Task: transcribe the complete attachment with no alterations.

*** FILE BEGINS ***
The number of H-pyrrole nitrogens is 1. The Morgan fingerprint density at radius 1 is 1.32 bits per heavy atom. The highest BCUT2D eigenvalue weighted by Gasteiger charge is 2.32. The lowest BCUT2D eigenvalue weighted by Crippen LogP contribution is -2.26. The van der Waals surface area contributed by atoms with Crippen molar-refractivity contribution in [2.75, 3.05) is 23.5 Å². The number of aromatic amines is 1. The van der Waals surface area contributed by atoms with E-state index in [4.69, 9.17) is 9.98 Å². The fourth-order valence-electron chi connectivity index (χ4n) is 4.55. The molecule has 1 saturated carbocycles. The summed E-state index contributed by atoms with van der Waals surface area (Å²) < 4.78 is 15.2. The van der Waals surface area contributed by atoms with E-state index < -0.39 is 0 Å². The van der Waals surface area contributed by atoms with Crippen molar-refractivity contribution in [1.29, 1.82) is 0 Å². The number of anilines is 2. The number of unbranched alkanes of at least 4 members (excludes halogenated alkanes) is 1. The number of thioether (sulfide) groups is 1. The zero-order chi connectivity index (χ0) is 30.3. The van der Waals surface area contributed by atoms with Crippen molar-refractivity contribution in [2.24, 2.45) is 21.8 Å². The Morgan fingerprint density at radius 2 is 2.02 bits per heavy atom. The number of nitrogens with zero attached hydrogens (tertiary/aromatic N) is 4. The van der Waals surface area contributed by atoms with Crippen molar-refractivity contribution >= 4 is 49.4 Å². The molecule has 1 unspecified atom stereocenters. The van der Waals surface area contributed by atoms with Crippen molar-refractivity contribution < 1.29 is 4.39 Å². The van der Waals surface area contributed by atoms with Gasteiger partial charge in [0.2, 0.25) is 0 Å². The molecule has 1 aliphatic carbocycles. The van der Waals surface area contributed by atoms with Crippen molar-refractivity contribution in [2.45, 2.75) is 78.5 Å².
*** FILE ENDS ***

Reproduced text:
The number of H-pyrrole nitrogens is 1. The Morgan fingerprint density at radius 1 is 1.32 bits per heavy atom. The highest BCUT2D eigenvalue weighted by Gasteiger charge is 2.32. The lowest BCUT2D eigenvalue weighted by Crippen LogP contribution is -2.26. The van der Waals surface area contributed by atoms with Crippen molar-refractivity contribution in [2.75, 3.05) is 23.5 Å². The number of aromatic amines is 1. The van der Waals surface area contributed by atoms with E-state index in [4.69, 9.17) is 9.98 Å². The fourth-order valence-electron chi connectivity index (χ4n) is 4.55. The molecule has 1 saturated carbocycles. The summed E-state index contributed by atoms with van der Waals surface area (Å²) < 4.78 is 15.2. The van der Waals surface area contributed by atoms with E-state index < -0.39 is 0 Å². The van der Waals surface area contributed by atoms with Crippen molar-refractivity contribution in [1.29, 1.82) is 0 Å². The number of anilines is 2. The number of unbranched alkanes of at least 4 members (excludes halogenated alkanes) is 1. The number of thioether (sulfide) groups is 1. The zero-order chi connectivity index (χ0) is 30.3. The van der Waals surface area contributed by atoms with Crippen molar-refractivity contribution in [2.24, 2.45) is 21.8 Å². The Morgan fingerprint density at radius 2 is 2.02 bits per heavy atom. The number of nitrogens with zero attached hydrogens (tertiary/aromatic N) is 4. The van der Waals surface area contributed by atoms with Crippen molar-refractivity contribution >= 4 is 49.4 Å². The molecule has 1 unspecified atom stereocenters. The van der Waals surface area contributed by atoms with Crippen molar-refractivity contribution < 1.29 is 4.39 Å². The van der Waals surface area contributed by atoms with Gasteiger partial charge in [0.2, 0.25) is 0 Å². The molecule has 1 aliphatic carbocycles. The van der Waals surface area contributed by atoms with Crippen molar-refractivity contribution in [2.45, 2.75) is 78.5 Å².